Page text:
An evening to Remember Gala 2019 is in the Books. Thanks to all for the great success.
One Love GPS Yoga Is now Open in Their new location. Special thank you to all who came to the Grand opening Saturday and if you happened to miss it drop in and see what they have to offer.
Newly-elected Lt. Governor Kate Marshall addressed small business growth, the state’s consolidated tax and ways to bridge the gaps between rural and metropolitan areas in the state during the Fernley Chamber of Commerce’s quarterly luncheon Wednesday.
As lieutenant governor, Marshall’s roles include presiding over the state’s senate, overseeing Nevada’s tourism commission, serving as vice chair of the board of transportation and serving on the governor’s economic board.
On developing small business opportunities in the state:
Marshall said she intends to focus on economic development for small businesses and that she wants to be a small business advocate. She said 99 percent of Nevada’s businesses are small by the federal government’s guidelines and the state is ninth in the nation for women-owned ventures.
“We need to help small businesses thrive, not just open their doors,” she said.
She said economic development initiatives often tend to focus on bringing larger businesses and skilled workers while simultaneously overlooking local workforces. She said economic development should focus on building pipelines between businesses and young workers and students who are already in the area. Marshall said she favors apprenticeships, especially with small businesses.
“We have to get our kids in the workforce so they are getting the higher-paid jobs, not someone coming in from out of state,” she said.
Fernley City Councilman Ray Lacy, who is also a small business owner, expressed concerns about comments Gov. Steve Sisolak has made regarding raising the state’s minimum wage. Nevada’s minimum wage is currently $7.25 an hour for those with benefits and $8.25 an hour for those without. It was last increased in 2010.
Marshall said Sisolak is considering a $12 an hour minimum wage, but that opponents of the increase should consider several factors. She said it will take a long time for a minimum wage increase to go into effect, and that there are options being modeled by other states that increased minimum wages, including increases relative to costs of living and size of employers, rather than just a flat increase.
“I really don’t think the governor understands – you put the wage at $12 an hour, where is that money coming from? You have to increase the price,” Lacy said. “The more they make, the more I have to charge. Something’s gotta give.”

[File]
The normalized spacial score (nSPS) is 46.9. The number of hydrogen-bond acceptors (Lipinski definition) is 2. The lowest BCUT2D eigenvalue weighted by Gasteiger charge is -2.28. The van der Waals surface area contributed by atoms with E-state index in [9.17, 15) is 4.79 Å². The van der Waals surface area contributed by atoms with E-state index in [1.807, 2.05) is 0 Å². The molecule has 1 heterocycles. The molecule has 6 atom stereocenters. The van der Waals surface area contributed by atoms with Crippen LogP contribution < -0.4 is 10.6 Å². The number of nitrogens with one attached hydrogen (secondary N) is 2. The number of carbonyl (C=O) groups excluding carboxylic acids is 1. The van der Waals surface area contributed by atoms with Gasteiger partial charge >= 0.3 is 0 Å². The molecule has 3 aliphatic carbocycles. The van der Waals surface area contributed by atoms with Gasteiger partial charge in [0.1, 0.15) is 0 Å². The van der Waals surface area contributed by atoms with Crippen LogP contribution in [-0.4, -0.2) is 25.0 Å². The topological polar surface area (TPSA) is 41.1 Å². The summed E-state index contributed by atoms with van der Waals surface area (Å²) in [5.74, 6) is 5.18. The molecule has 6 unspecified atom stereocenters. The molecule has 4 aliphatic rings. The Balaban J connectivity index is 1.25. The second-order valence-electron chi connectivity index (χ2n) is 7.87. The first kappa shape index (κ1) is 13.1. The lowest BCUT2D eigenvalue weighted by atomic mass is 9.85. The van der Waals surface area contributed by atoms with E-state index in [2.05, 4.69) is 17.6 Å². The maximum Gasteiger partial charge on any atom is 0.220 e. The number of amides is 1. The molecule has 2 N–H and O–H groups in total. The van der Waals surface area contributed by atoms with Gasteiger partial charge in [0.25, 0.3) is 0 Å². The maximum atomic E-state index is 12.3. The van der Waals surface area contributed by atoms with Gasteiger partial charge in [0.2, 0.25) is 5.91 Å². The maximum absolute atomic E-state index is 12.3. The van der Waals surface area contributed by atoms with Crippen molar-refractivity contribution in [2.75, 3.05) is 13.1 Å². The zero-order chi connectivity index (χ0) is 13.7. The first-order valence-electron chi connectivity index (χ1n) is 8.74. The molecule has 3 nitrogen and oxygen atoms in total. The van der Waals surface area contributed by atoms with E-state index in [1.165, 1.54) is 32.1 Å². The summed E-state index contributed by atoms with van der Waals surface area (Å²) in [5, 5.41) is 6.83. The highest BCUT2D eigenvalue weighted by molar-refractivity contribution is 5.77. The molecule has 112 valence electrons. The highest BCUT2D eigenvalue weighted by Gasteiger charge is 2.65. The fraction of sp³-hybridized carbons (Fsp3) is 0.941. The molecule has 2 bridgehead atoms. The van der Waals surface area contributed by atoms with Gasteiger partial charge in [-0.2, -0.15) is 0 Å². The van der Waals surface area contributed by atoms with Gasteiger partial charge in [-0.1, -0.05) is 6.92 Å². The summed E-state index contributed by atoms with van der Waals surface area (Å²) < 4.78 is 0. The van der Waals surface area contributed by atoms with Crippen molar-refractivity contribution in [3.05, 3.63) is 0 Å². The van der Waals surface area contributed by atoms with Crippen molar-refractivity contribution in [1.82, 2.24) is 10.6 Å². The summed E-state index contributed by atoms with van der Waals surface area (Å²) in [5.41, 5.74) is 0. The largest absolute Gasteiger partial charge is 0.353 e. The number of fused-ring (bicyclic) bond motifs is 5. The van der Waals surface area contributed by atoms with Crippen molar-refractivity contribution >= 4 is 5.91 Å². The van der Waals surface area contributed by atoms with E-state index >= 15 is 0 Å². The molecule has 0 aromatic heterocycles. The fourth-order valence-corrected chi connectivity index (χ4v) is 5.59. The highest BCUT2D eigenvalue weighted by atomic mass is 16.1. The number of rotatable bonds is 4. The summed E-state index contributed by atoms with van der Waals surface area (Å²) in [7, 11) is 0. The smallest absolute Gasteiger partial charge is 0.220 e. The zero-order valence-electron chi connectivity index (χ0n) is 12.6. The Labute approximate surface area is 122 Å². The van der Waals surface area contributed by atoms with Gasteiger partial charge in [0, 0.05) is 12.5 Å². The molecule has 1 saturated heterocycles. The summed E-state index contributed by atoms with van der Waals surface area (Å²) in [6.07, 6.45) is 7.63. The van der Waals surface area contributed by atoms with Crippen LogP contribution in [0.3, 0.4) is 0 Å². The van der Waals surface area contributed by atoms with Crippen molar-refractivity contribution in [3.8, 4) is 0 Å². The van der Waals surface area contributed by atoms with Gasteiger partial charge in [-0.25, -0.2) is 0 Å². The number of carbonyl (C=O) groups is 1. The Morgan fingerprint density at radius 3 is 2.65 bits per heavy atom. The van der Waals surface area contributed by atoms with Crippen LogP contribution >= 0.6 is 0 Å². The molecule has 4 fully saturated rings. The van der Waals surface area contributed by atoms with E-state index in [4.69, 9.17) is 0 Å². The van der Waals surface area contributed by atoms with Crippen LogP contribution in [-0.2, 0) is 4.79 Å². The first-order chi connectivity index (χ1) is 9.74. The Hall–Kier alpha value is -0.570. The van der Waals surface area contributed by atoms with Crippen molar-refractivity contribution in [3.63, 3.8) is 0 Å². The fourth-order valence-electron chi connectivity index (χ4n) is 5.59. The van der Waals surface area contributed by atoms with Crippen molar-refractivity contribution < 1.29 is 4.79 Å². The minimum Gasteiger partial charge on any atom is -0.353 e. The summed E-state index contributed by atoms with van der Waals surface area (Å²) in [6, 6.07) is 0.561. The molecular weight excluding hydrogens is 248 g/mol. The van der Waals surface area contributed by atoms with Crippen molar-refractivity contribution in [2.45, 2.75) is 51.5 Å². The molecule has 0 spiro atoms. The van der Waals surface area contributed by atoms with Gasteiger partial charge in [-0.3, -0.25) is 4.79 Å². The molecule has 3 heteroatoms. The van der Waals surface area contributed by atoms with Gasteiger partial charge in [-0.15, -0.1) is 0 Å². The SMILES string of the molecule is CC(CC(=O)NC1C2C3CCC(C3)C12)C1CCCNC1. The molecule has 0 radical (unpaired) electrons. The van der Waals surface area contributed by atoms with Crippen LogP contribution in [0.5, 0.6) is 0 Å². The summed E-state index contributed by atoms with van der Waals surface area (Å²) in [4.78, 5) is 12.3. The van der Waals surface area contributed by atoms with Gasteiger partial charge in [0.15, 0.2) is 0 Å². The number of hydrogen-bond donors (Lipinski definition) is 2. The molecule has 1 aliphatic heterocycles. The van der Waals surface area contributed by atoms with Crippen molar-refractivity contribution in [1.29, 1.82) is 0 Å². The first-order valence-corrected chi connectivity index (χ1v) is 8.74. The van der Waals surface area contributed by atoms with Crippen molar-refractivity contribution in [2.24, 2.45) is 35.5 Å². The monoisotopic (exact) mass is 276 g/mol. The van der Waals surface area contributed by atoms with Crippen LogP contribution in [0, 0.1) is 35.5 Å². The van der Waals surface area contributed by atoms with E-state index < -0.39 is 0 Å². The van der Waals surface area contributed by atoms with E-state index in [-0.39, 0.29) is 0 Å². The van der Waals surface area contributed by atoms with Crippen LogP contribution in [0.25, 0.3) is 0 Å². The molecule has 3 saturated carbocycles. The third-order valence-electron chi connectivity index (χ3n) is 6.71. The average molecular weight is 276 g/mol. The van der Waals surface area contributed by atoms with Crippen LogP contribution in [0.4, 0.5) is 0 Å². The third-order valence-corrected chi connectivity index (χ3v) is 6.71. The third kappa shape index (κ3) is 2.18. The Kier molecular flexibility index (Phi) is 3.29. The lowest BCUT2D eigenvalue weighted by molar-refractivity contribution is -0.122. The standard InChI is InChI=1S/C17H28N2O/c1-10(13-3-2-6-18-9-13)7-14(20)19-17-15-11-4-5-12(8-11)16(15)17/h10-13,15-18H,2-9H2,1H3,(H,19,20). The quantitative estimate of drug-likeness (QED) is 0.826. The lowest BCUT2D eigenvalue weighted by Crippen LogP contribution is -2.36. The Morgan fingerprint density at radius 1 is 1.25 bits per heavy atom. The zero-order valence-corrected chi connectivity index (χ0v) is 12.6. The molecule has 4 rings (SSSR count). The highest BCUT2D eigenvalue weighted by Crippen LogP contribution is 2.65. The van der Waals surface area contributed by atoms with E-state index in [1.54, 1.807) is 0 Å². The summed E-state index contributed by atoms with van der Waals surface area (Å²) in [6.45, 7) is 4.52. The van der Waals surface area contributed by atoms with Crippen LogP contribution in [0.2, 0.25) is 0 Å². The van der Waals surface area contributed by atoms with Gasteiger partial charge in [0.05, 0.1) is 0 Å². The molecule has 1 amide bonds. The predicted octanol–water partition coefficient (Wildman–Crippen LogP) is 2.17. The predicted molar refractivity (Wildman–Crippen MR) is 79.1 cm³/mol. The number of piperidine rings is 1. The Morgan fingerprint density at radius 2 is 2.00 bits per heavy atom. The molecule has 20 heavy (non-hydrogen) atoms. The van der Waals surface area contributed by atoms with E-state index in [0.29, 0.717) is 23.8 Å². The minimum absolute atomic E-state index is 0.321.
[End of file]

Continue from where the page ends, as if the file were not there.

Marshall also said she would back a compromise consolidated tax bill if Fernley brings one forward to state legislature. Marshall didn’t respond to an online request by the Mason Valley News to clarify her statement.
“I would be supportive of that and I will help you with that,” she said. “You need to draft a compromise proposal. I am supportive of a compromise proposal for you guys, especially with the way you are growing.”
She suggested Fernley look to new ways to generate support for a revised consolidated tax bill. She said Fernley would benefit from partnering with corporate partners at Tahoe Reno Industrial Center or other entities that have a vested interest in Fernley’s growth.
“We’ve done this where Fernley goes to the Legislature,” she said. “Now, can we broaden our supporters and our base?”
Nevada’s Consolidated Tax was implemented in 1997 to distribute funds from cigarettes, liquor, real property transfers and various other taxes to counties, cities and various special districts in the state. Fernley did not incorporate into a city until 2001 and the Department of Taxation determined the city’s base allocation afterward.
Revenue from the taxes are combined into the state’s Consolidated Tax account, which is dispersed to local governments under a two-tier system. Nevada’s 17 counties receive funding in the first tier and then distribute funding to eligible jurisdictions.
Nevada Revised Statutes requires a second-tier entity, such as Fernley, provide police protection and at least two services from among the following to consolidated tax funds: Fire protection, road maintenance or parks and recreation. Fernley provides road maintenance and park services, but its police services are provided by the Lyon County Sheriff’s Office. Fire services are provided by the North Lyon County Fire Protection District.
The city has gone to court to attempt to receive a larger portion of the tax. In 2016 the state Supreme Court rejected an appeal by the city of a district court’s decision to dismiss its lawsuit against the Department of Taxation and then-state treasurer Marshall. The lawsuit was filed in 2012.
Fernley garnered $167,000 from the consolidated tax in fiscal year 2018-19. The county brought in about $16 million.
Focusing on rural and metropolitan similarities, not differences
Marshall said residents and government entities need to focus on issues that are relevant to all Nevadans such as senior and veteran services. She said they are statewide issues, whether they are occurring in rural counties or in Las Vegas.
“There are certain areas where we have things in common, and I don’t think we recognize that, and we need to recognize that,” she said.